Don’t take it from me; take it from Michael Gerson in the Washington Post:
The most surprising revelation in recent presidential polling is not that Donald Trump has low favorability in key states — a welcome indicator of national sanity — but rather that Hillary Clinton’s numbers are almost as bad. Put another way: A vacuous, gaffe-prone, xenophobic, conspiracy-minded reality television star whose nomination, by most accounts, would destroy the GOP has about the same approval ratings in Colorado and Iowa as the prohibitive favorite for the Democratic nomination. A recognition begins to dawn: Democrats may be coronating a wounded queen.
Wee, what was your first cue? The eight years of investigations of the Bill Clinton administration? Or the more recent stuff, like Benghazi and the emails? Should the Democrats be foolish enough to actually nominate the Dowager Empress of Chappaqua for president, their candidate will sure rank as the most corrupt and least-skilled politician ever to stand for national office.
Horse-race polling conducted early in a presidential contest means very little, as President Fred Thompson and President Howard Dean can attest. But while early polls are not predictive of outcomes, they can be indicative of weaknesses. In a recent CNN/ORC poll, 57 percent of adults did not consider Clinton honest and trustworthy. According to an AP-Gfk poll, only 31 percent of likely voters think the word “honest” describes Clinton well. And in a recent Quinnipiac poll of key states, 59 percent of Iowa voters, 55 percent of Virginia voters and 62 percent of Colorado voters did not believe that Clinton is honest and trustworthy.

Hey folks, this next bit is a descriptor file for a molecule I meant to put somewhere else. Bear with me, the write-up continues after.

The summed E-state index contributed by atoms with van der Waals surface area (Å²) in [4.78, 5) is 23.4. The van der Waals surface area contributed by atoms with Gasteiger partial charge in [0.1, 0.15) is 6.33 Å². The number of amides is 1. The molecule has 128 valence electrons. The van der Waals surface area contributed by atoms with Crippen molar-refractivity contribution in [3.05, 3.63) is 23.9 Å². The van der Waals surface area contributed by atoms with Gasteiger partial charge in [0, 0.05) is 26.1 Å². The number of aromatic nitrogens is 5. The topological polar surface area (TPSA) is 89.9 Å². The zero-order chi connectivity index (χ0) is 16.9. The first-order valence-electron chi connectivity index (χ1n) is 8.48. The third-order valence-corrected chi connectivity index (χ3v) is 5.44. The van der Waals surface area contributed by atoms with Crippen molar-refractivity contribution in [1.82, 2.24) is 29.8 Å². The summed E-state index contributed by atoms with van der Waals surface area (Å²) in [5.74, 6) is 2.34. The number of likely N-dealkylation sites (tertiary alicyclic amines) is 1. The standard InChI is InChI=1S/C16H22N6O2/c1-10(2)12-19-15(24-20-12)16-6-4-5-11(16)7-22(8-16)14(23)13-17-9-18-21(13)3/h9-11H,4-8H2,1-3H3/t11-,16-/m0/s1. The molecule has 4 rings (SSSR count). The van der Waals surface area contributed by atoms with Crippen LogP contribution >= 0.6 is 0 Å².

Clinton’s response? “People should, and do, trust me.” A statement not particularly worthy of trust.
No, people shouldn’t and don’t, not unless they were born yesterday with an Obama baby pacifier in their mouths. Tick, and may I add, tock:
Senior Democrats are seeing what the rest of us see — a Clinton campaign that is burning money and losing ground. At what point do party leaders begin a panicked search for alternatives? Not yet. But when? “When public sentiment consistently falls in this [polling] category,” a former Democratic official told me. “When people say enough is enough and can’t deal with the Clinton psychodrama anymore. They [both Clintons] feel this is the normal condition.”
This former official thinks that Clinton has the month of August to right her listing campaign. If that doesn’t happen, Vice President Joe Biden’s colorful trial balloon may rise. And when a candidate’s main argument is inevitability — as Clinton’s is — doubts are a crack in the ice that quickly spreads.
I still think the Democrat standard-bearer in 2016 will be Elizabeth Warren, who checks all the boxes Hillary! does — female, white, elderly, wealthy, leftist, preachy and schoolmarmish. But she has one advantage that Mrs. Clinton lacks, and which is of paramount importance to the low-information, short-attention-span voters who make up the Democrat base: nobody ever heard of her until last night.